Calving begins in late April on grass. Calves are generally fence line weaned, backgrounded and sold in the fall through Spring Creek Premium Beef, an Angus program that fit their already naturally raised beef.

The formation of the park has driven much of what the family, and Miles in particular, has done for the last 25 years or so.

“I got involved in stock growers in about ’88,” he said. “There was a movement in the States to remove all cattle from public lands.”

Slogans like “Cattle-free by ’93” and “Not a cow alive by ’95” worried him.

Grasslands National Park was established around the same time and adopted a no-grazing policy.

“During the ’80s, we thought we were doing everything wrong, because our grass kept getting shorter and shorter and shorter,” Anderson said, referring to the drought during that decade.

“Then it rained and, the park, their grass stayed the same.”

It rained more in the 1990s and he says park staff began to see that good things happening on the Anderson Ranch weren’t happening on the ungrazed park land.

The benefits of grazing native prairie are now well recognized.

“I didn’t think we should be embarrassed by anything that we do in grazing land,” Miles said. “If you do it properly, we could graze livestock and have the park. We could complement each other.”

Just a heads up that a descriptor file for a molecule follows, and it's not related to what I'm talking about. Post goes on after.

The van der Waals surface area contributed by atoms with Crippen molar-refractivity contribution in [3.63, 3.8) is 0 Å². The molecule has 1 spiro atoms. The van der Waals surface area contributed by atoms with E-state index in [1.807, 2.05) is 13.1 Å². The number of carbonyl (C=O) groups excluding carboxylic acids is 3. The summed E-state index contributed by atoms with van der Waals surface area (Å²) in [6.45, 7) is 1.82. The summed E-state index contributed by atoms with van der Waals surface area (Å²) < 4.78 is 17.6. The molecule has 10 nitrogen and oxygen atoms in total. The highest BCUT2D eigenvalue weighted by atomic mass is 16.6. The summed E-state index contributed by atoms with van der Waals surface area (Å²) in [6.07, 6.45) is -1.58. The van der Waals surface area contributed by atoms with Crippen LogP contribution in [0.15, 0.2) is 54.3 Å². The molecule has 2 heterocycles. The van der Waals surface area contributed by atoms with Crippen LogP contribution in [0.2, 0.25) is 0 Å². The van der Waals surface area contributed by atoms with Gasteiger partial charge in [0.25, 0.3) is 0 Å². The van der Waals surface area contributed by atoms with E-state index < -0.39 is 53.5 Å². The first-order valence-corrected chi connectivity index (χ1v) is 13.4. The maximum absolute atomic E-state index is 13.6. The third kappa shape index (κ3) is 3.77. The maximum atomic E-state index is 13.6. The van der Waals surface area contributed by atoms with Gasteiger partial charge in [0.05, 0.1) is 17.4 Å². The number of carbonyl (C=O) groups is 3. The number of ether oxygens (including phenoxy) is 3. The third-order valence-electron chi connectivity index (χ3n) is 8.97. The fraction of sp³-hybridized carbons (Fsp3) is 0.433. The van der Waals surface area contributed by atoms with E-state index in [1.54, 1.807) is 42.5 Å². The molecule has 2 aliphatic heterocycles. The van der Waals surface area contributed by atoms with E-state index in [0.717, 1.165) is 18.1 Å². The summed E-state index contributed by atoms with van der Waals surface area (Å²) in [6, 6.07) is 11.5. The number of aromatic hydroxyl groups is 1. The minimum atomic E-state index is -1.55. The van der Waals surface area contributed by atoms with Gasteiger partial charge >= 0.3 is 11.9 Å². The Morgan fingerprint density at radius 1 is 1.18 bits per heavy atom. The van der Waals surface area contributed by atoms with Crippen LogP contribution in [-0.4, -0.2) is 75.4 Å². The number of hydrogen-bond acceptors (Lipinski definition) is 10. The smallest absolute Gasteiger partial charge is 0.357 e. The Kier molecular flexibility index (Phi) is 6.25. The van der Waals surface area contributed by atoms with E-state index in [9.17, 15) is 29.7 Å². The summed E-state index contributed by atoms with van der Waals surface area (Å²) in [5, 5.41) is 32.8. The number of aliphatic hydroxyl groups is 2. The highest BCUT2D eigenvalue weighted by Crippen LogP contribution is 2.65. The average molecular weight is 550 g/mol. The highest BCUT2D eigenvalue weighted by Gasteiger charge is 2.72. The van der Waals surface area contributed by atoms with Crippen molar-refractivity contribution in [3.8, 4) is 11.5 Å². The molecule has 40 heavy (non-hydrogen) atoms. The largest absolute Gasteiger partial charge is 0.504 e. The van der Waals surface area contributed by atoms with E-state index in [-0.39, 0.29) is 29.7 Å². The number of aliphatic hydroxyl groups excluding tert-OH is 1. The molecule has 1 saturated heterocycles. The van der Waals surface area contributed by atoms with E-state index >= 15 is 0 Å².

That philosophy has now been adopted when it comes to species at risk.

The woes of the greater sage-grouse have been well documented the past several years. As the number of counted birds on public land dipped to about 30, the Andersons still had a healthy population on their ranch.

When federal scientists came calling, they found numerous other threatened species on the ranch as well.

Robin Bloom, species at risk co-ordinator with the Canadian Wildlife Service, said the Anderson ranch was among the last privately-managed areas where sage-grouse were found in Saskatchewan.

It became obvious that if species were to recover in the park, that recovery would have to begin at the Andersons, he said.

Bloom said he now understands that the Andersons’ management practices are the reason more than a dozen federally listed species at risk are surviving.

“There’s a strong relationship between Miles’s grazing practices and the sage-grouse,” Bloom said. “There’s a reason they’re still there.”